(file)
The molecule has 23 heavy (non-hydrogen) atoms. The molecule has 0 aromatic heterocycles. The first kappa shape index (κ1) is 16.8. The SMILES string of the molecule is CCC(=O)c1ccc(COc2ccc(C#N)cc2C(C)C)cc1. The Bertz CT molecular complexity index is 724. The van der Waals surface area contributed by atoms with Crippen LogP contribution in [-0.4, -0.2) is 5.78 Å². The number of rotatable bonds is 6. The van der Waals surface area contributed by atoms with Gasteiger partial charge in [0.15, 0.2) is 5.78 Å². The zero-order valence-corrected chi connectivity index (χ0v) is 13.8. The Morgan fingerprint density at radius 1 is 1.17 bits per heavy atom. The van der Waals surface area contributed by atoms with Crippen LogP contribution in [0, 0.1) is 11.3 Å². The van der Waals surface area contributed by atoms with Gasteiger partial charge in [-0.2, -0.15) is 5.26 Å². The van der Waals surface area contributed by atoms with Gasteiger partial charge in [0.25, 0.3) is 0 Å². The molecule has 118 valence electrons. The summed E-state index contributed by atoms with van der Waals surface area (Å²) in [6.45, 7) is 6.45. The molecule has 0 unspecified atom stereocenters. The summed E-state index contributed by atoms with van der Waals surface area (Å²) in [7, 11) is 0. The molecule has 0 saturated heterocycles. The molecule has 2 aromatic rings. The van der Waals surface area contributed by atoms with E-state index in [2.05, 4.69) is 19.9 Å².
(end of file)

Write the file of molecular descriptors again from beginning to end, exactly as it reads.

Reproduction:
The molecule has 23 heavy (non-hydrogen) atoms. The molecule has 0 aromatic heterocycles. The first kappa shape index (κ1) is 16.8. The SMILES string of the molecule is CCC(=O)c1ccc(COc2ccc(C#N)cc2C(C)C)cc1. The Bertz CT molecular complexity index is 724. The van der Waals surface area contributed by atoms with Crippen LogP contribution in [-0.4, -0.2) is 5.78 Å². The number of rotatable bonds is 6. The van der Waals surface area contributed by atoms with Gasteiger partial charge in [0.15, 0.2) is 5.78 Å². The zero-order valence-corrected chi connectivity index (χ0v) is 13.8. The Morgan fingerprint density at radius 1 is 1.17 bits per heavy atom. The van der Waals surface area contributed by atoms with Crippen LogP contribution in [0, 0.1) is 11.3 Å². The van der Waals surface area contributed by atoms with Gasteiger partial charge in [-0.2, -0.15) is 5.26 Å². The van der Waals surface area contributed by atoms with Gasteiger partial charge in [0.25, 0.3) is 0 Å². The molecule has 118 valence electrons. The summed E-state index contributed by atoms with van der Waals surface area (Å²) in [6.45, 7) is 6.45. The molecule has 0 unspecified atom stereocenters. The summed E-state index contributed by atoms with van der Waals surface area (Å²) in [7, 11) is 0. The molecule has 0 saturated heterocycles. The molecule has 2 aromatic rings. The van der Waals surface area contributed by atoms with E-state index in [2.05, 4.69) is 19.9 Å².